We just found a fairly comprehensive look at Gochen Tulku Rinpoche, a Buddhist lama who's moved to Montana, and it ain't to raise him up some dental floss. It's to build a garden of 1000 Buddhas:
Visitors entering the garden will see a 300-foot diameter circle with six spokes, each supporting a roughly equivalent fraction of 1,000 2-foot statues of Buddha, with a circumference lined by 1,000 stupas, meticulously constructed shrines containing sacred drawings, scrolls of mantras, fruit and jewelry. Already in place, in the center of the circle, sits a statuary Yum Chenmo, the Great Mother, a smiling, round-faced woman 10 feet high and seated on a 13-foot pedestal.Sounds pretty good, until they get into the "mystical" side of it:
Hidden from the eye, embedded in the sculptures, are the objects to which Rinpoche and his students attribute the greatest power. These are relics, including ringsels, pill-shaped objects “left behind” in the post-death remains of highly realized beings. Amplified by sacred architecture, Tsomo says, ringsels can infect people with Buddha nature simply by virtue of the power of the person who left the relic behind.It's a quaint thing to think about, but any "infection" occurring is entirely on the part of the infected's own buddha nature. The spiritual bric-a-brac is just bric-a-brac. Any object imbued with magic power is made that way by the belief of the people who regard it as magical.
What we like about this article is the natural, yet just the right amount of skeptical approach the author takes. He clearly has an open mind, but he seems to be thinking in terms that less culturally-aware Montanans might use. It's a great attempt to make a bridge between the Rinpoche's Buddhism and the more common conservative Christianity that certainly dominates the religious landscape there.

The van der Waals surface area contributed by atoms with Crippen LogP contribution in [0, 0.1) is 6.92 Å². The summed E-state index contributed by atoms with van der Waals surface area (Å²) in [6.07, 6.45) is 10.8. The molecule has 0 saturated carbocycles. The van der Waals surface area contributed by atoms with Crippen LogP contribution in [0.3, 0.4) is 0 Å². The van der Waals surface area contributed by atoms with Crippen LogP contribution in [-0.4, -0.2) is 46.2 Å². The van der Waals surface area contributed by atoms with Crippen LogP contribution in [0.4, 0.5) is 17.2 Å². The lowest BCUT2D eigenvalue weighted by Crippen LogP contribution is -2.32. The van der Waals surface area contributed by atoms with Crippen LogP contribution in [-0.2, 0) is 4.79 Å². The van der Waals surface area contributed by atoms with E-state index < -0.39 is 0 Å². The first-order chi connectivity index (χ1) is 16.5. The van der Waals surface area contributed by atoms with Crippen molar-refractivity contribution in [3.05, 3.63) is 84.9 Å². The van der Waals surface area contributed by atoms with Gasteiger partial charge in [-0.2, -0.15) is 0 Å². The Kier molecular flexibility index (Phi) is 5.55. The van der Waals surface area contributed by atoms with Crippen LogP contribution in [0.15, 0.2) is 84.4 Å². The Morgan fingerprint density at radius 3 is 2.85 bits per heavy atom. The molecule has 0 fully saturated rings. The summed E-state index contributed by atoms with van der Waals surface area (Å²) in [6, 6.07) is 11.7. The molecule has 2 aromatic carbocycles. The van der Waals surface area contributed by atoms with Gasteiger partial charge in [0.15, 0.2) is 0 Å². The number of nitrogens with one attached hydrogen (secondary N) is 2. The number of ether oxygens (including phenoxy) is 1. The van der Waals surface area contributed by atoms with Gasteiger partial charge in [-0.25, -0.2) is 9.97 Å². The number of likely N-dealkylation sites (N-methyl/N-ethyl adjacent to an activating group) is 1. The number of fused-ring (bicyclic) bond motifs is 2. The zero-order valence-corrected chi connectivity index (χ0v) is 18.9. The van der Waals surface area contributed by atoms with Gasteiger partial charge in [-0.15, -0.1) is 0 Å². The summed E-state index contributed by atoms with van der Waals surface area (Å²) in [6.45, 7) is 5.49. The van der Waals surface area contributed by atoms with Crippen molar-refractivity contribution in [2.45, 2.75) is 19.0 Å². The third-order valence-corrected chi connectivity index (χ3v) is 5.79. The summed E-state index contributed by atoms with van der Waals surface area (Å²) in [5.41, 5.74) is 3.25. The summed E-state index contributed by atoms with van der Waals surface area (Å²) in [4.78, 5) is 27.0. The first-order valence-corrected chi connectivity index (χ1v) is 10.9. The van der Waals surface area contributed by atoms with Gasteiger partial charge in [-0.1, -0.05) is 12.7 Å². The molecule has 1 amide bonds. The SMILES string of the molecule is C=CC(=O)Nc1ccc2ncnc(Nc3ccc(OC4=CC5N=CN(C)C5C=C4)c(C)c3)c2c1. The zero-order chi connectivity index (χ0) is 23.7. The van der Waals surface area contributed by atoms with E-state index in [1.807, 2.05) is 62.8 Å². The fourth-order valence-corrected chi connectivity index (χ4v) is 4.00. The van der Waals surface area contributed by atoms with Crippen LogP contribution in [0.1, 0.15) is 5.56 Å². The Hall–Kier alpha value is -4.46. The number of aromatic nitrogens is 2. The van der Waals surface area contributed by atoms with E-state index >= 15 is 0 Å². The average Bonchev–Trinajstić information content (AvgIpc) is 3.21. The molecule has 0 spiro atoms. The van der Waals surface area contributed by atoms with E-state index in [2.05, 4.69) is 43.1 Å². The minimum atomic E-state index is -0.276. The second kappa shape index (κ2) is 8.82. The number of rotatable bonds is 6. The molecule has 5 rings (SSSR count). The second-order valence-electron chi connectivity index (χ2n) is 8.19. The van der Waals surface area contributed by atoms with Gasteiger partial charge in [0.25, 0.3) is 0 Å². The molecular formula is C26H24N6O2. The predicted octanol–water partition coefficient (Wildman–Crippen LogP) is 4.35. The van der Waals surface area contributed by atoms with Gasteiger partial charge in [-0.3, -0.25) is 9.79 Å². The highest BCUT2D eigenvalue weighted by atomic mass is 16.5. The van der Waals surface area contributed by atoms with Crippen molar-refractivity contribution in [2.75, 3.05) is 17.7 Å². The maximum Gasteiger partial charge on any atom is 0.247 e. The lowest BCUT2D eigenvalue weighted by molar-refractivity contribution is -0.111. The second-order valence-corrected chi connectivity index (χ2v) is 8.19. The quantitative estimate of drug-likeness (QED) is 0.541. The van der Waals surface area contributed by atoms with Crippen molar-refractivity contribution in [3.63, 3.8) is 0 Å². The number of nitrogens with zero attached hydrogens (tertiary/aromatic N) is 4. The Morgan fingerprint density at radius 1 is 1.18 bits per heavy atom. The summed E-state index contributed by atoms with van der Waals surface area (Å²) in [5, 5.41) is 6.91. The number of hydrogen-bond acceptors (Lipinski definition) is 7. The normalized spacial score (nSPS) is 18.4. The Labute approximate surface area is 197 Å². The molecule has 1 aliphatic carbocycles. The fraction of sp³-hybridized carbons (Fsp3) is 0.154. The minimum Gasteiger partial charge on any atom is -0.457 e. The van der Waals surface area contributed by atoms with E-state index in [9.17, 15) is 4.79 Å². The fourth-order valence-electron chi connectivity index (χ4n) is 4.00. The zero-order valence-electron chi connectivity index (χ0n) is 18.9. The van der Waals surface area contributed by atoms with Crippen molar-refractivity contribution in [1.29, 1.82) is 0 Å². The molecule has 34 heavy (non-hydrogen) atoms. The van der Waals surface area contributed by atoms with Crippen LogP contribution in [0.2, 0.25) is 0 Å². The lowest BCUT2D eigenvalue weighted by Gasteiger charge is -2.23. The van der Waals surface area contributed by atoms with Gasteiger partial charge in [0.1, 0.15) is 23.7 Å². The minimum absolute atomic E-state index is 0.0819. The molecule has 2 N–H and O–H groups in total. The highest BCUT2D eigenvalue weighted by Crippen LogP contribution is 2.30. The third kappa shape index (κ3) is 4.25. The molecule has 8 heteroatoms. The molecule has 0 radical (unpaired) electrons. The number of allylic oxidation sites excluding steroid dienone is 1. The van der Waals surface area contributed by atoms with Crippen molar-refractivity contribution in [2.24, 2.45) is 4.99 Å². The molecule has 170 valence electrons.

We really enjoyed this bit with the anonymous land donor for the Rinpoche's garden:
One of Rinpoche’s students purchased the land for him, the student says, because Rinpoche “wanted to bring Buddhism to the West, and I couldn’t think of a better person to bring it.” (The donor requested anonymity, explaining in an e-mail that “in the Buddhist understanding of ‘positive’ and ‘negative’ karma, the ‘positive karma’ or ‘merit’ as we call it, is diminished if we get credit for positive actions. This being a BIG one, it would make a big difference to me in my favor if I didn’t get credit for it.”)Too bad seeing their donation as a "BIG one" just erased the "favor" this person imagines they have as a result of their good works. It's a typically kindergarten approach to understanding karma, as if there's a cosmic bank out there we're all making payments and withdrawals from with our good and bad works in the world.
Let's hope the Rinpoche's garden will put a stop to that nonsense, as well as bringing a bit more peace to the world.